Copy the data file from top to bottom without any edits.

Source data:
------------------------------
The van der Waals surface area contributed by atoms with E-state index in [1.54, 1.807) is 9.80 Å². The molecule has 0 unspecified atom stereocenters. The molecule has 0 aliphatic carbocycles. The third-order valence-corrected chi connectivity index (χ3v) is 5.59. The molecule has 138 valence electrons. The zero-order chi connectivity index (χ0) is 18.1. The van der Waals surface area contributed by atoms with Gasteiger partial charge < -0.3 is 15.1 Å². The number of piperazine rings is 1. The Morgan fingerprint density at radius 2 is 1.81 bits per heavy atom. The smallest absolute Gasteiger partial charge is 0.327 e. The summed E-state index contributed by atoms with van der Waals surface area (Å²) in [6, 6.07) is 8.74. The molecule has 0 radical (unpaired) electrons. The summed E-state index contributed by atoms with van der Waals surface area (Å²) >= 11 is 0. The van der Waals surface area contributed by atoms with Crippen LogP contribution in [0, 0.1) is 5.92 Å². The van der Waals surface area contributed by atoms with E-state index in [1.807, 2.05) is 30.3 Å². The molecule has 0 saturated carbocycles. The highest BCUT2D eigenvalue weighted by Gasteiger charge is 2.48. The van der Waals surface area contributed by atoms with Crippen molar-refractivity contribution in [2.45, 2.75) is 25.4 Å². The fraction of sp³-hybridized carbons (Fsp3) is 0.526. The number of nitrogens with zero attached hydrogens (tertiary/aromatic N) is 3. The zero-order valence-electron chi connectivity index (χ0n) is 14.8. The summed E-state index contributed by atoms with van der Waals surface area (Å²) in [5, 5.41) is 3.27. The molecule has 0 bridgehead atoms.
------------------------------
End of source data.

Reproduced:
The van der Waals surface area contributed by atoms with E-state index in [1.54, 1.807) is 9.80 Å². The molecule has 0 unspecified atom stereocenters. The molecule has 0 aliphatic carbocycles. The third-order valence-corrected chi connectivity index (χ3v) is 5.59. The molecule has 138 valence electrons. The zero-order chi connectivity index (χ0) is 18.1. The van der Waals surface area contributed by atoms with Gasteiger partial charge < -0.3 is 15.1 Å². The number of piperazine rings is 1. The Morgan fingerprint density at radius 2 is 1.81 bits per heavy atom. The smallest absolute Gasteiger partial charge is 0.327 e. The summed E-state index contributed by atoms with van der Waals surface area (Å²) in [6, 6.07) is 8.74. The molecule has 0 radical (unpaired) electrons. The summed E-state index contributed by atoms with van der Waals surface area (Å²) >= 11 is 0. The van der Waals surface area contributed by atoms with Crippen LogP contribution in [0, 0.1) is 5.92 Å². The van der Waals surface area contributed by atoms with E-state index in [1.807, 2.05) is 30.3 Å². The molecule has 0 saturated carbocycles. The highest BCUT2D eigenvalue weighted by Gasteiger charge is 2.48. The van der Waals surface area contributed by atoms with Crippen molar-refractivity contribution in [2.45, 2.75) is 25.4 Å². The fraction of sp³-hybridized carbons (Fsp3) is 0.526. The number of nitrogens with zero attached hydrogens (tertiary/aromatic N) is 3. The zero-order valence-electron chi connectivity index (χ0n) is 14.8. The summed E-state index contributed by atoms with van der Waals surface area (Å²) in [5, 5.41) is 3.27. The molecule has 0 bridgehead atoms.